This was not a new struggle; many already existed on the wrong side of the digital divide. The shutdown merely exasperated the struggle. Unfortunately, we see many of these individuals every day in public libraries. The term digital divide was coined in the 1990s during the rapid rise of Internet access. It described the divide between those who had access to digital information and communication and those who did not. Public libraries strove to bridge this gap, as they have always provided citizens with the resources they need for a better life. For example, libraries rearranged furniture and books in the 1990s to accommodate more computers for those who could either not afford to get online with AOL at home or didn’t live in an area serviced by high-speed Internet.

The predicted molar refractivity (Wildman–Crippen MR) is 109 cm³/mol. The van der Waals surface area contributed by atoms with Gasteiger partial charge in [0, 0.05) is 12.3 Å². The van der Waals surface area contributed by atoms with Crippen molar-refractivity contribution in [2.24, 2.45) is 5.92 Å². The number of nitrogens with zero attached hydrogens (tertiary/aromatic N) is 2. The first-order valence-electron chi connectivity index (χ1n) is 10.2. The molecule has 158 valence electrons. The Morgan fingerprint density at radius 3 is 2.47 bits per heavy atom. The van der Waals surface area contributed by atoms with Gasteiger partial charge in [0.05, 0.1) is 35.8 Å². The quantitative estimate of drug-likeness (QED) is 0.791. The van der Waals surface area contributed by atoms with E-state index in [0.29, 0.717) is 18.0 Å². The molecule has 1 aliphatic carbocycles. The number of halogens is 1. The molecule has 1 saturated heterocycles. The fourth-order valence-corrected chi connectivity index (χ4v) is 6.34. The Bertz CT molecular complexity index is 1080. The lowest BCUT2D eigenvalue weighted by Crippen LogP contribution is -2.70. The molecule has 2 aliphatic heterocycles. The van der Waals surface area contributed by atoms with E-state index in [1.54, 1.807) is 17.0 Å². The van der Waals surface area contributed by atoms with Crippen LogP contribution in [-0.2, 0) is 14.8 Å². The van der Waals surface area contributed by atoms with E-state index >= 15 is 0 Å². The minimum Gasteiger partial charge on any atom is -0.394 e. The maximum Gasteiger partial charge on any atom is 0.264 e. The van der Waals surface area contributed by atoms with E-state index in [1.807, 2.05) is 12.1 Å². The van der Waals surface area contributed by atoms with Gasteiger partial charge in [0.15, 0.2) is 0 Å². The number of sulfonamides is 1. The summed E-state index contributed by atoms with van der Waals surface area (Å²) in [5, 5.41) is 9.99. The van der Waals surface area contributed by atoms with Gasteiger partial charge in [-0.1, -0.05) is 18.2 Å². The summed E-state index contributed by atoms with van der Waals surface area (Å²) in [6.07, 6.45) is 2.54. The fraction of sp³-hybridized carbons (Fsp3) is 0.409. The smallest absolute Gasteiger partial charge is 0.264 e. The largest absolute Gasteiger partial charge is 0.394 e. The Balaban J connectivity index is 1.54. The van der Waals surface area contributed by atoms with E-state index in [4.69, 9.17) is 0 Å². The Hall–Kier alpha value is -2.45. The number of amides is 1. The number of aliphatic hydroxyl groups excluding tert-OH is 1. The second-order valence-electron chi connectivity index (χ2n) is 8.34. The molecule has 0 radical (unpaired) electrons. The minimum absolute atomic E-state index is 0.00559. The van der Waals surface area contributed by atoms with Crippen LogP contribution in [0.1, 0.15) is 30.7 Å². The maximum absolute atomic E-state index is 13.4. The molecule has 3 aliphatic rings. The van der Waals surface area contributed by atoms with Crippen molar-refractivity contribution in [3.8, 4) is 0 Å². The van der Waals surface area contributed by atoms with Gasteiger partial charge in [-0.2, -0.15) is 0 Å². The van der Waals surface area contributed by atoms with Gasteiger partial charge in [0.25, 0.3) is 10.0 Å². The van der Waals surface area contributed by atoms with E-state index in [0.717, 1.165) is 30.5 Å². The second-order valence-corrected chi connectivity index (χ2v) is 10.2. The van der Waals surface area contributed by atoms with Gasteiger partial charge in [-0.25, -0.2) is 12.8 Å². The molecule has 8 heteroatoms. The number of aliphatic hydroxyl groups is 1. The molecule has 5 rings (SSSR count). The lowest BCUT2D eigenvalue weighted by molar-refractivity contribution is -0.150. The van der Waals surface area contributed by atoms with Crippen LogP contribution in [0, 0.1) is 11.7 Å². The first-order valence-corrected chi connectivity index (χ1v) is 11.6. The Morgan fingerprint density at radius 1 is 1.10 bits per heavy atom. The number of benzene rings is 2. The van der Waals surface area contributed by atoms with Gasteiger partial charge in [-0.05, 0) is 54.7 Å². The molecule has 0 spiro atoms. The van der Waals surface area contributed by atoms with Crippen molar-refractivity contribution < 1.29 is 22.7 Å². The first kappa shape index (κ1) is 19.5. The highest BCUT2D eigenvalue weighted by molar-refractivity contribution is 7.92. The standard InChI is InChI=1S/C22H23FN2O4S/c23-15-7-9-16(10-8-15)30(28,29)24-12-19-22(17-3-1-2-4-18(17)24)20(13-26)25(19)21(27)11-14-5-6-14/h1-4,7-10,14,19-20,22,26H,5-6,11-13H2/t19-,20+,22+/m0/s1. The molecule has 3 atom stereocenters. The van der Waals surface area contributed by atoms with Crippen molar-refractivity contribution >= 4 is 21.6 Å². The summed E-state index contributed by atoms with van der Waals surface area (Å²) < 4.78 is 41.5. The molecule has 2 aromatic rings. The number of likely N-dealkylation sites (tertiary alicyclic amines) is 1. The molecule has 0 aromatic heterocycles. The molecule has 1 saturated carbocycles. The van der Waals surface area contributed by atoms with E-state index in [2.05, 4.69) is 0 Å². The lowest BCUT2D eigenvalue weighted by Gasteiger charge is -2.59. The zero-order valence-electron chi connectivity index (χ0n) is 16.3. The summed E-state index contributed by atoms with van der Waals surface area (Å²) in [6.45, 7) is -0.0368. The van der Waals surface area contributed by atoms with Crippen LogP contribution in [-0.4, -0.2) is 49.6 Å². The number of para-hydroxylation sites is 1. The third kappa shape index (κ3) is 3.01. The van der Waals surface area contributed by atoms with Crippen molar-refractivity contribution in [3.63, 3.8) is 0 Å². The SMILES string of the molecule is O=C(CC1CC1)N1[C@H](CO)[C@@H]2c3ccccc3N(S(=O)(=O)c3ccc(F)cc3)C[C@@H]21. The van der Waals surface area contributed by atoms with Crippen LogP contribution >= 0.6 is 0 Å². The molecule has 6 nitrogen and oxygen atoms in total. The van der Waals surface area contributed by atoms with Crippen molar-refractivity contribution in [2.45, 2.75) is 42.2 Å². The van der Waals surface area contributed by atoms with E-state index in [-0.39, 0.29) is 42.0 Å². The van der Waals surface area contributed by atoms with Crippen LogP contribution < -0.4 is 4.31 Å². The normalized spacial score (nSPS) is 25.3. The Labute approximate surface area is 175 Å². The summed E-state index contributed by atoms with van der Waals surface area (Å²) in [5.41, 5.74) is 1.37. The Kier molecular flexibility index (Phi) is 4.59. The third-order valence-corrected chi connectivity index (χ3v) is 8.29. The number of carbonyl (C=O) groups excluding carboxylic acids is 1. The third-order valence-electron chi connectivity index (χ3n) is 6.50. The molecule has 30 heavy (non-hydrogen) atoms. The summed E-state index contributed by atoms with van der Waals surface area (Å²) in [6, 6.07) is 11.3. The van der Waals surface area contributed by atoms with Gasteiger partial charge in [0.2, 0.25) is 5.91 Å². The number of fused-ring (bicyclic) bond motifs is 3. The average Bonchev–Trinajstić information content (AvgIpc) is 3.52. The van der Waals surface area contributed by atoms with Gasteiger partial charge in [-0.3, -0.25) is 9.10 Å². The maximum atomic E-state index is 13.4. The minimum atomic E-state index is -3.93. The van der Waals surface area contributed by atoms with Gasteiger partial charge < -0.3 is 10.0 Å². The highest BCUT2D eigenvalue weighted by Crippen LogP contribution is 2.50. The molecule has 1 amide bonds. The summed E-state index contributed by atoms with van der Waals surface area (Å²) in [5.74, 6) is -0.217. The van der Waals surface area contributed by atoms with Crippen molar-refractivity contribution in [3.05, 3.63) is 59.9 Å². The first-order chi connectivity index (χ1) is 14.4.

A 2001 report called The New National Dream: Networking the Nation for Broadband Success was drafted by a task force that consisted of public and private leaders across the country, including CEOs of telecommunications giants. The publication outlined how critical the need to build a connected Canada, with equal, seamless access to high-speed Internet, was to the country’s future. The report outlines the need for connectivity for healthcare, education, economic opportunity and social connection, framing digital access to be precisely what it is: a fundamental human right. The report also highlights the communities and groups that would be most disadvantaged if not connected by 2004. These included those separated by income, who cannot afford the technology to connect; by geography, such as the many rural and First Nations Reserves without the infrastructure; and by age, like those not born in a digital age and who may have been left behind with the rapid digital evolution. Sadly, this effort to build awareness and understanding went unheard by policymakers following its publication.